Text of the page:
Justina had been removed from her mother and ‘adopted’ by Edward Scott, who during the Jamaica years had been Captain McMurdo’s junior officer, First Lieutenant in the same regiment. Edward, an impecunious younger son of an aristocratic Kent family had no children of his own, but when Justina was just three years old he had married, possibly for money, the wealthy widow Louisa, who happened to be the widow of his first cousin Count Louis de Saumaise. It was through Louisa, daughter of welshman Lewis Anwyl, that he winded up living comfortably as the squire of Bodtalog with Louisa and Justina. I would speculate that when Justina was five or six years old she was shipped off to her new ‘uncle’. She must have been quite young to have been so well educated and nurtured as a Welsh gentlewoman, but not so young that her brother Charles did not remember her. While there is no evidence that the siblings met again, by the age of 20 Justina’s brother Charles McMurdo was in Limehouse, London founding a family of several generations of boat builders. He and his descendants repeatedly named their daughters Justina.
Although Justina is named as Justina Scott in the marriage register her paternity was no secret, it was known to the Jeffreys family into which she married, and her birthplace, Jamaica, is recorded in the census. Her high-status white father, McMurdo, would have been a matter of pride rather than shame, just as Mary Seacole, who we now venerate for her blackness, was openly proud of her Scottish military father. Justina’s story reminds me of other examples of the rapid social mobility of the mixed race offspring English and Welsh gentlemen in the eighteenth century. The purchaser in 1803 of the Piercefield estate near Chepstow, for example, was Nathaniel Wells the Jamaican-born natural son of William Wells, his offspring by a house slave known as Juggy. Nathaniel’s origins did not hold him back, he became the high sheriff of Monmouthshire.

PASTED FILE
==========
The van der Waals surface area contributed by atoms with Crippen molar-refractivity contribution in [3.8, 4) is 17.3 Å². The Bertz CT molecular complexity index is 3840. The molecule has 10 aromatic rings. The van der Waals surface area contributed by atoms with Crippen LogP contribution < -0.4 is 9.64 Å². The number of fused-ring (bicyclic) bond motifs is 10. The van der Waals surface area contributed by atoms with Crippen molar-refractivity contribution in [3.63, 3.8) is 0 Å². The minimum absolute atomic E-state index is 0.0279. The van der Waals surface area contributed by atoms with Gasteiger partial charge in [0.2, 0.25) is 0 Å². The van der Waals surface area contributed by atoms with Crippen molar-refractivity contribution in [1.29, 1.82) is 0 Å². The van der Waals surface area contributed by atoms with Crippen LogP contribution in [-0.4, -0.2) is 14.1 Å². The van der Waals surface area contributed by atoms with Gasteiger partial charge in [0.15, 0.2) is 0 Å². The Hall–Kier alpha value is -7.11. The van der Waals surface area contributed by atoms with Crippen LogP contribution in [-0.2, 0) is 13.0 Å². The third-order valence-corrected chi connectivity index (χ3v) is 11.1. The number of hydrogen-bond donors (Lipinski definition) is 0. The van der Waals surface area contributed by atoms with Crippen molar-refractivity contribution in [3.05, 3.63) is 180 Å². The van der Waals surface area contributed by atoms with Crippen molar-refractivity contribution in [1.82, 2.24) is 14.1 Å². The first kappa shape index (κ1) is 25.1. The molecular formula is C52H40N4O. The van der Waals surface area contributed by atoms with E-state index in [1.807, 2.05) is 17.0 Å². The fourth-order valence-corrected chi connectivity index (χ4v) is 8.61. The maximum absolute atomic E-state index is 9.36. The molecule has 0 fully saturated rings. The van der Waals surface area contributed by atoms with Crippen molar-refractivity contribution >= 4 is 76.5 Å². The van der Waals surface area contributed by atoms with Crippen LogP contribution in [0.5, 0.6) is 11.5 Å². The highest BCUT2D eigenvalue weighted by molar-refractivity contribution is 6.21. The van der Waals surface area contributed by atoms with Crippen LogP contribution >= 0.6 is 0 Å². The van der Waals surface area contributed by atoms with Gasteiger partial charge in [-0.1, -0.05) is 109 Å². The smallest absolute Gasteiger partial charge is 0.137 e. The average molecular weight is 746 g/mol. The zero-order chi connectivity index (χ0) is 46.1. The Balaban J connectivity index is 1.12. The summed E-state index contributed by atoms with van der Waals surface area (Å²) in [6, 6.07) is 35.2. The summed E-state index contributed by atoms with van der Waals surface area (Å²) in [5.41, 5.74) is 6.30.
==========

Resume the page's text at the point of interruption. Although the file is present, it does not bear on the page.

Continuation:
George and Justina seem to have enjoyed a nice life in their pretty castle, and produced eight children all baptised at Eglwysfach church, where her old admirer Thomas Love Peacock also showed up to marry Jane Gryffydh in 1820. Justina’s relationship with her adoptive parents also seems to have been good, two of her children bear the names Edward and Louisa, and when the very elderly Edward Scott eventually died aged 90 his estate, barring various legacies, was placed in trust for Justina for her lifetime.
Glandyfi castle first went on the market in 1906 when it was sold by two of Justina’s granddaughters. Several lines of descent from George and Justina have been extinguished in later generations, but some persist in New Zealand and America, and have been known to turn up on holiday to visit the castle. Today it is for sale once more for £2.85million.
The full story of my researches have been accepted for publication in Ceredigion, the Journal of the Ceredigion Historical Society and will appear in 2022.